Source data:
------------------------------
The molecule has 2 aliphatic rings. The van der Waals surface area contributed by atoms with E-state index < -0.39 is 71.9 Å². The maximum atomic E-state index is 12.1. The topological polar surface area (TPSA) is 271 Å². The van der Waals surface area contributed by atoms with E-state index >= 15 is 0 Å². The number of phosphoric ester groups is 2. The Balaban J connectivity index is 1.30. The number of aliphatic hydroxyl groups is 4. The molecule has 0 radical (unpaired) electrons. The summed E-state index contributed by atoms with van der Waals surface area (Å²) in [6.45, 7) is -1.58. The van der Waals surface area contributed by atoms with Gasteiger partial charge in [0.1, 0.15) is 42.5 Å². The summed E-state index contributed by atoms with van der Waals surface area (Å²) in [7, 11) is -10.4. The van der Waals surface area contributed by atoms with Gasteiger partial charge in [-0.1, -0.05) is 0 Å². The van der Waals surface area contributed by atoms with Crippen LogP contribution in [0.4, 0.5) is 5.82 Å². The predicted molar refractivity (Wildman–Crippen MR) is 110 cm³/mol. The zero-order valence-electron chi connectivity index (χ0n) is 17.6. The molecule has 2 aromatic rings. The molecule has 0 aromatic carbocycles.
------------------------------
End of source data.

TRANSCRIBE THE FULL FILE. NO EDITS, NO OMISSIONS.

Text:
The molecule has 2 aliphatic rings. The van der Waals surface area contributed by atoms with E-state index < -0.39 is 71.9 Å². The maximum atomic E-state index is 12.1. The topological polar surface area (TPSA) is 271 Å². The van der Waals surface area contributed by atoms with E-state index >= 15 is 0 Å². The number of phosphoric ester groups is 2. The Balaban J connectivity index is 1.30. The number of aliphatic hydroxyl groups is 4. The molecule has 0 radical (unpaired) electrons. The summed E-state index contributed by atoms with van der Waals surface area (Å²) in [6.45, 7) is -1.58. The van der Waals surface area contributed by atoms with Gasteiger partial charge in [0.1, 0.15) is 42.5 Å². The summed E-state index contributed by atoms with van der Waals surface area (Å²) in [7, 11) is -10.4. The van der Waals surface area contributed by atoms with Gasteiger partial charge in [-0.1, -0.05) is 0 Å². The van der Waals surface area contributed by atoms with Crippen LogP contribution in [0.4, 0.5) is 5.82 Å². The predicted molar refractivity (Wildman–Crippen MR) is 110 cm³/mol. The zero-order valence-electron chi connectivity index (χ0n) is 17.6. The molecule has 2 aromatic rings. The molecule has 0 aromatic carbocycles.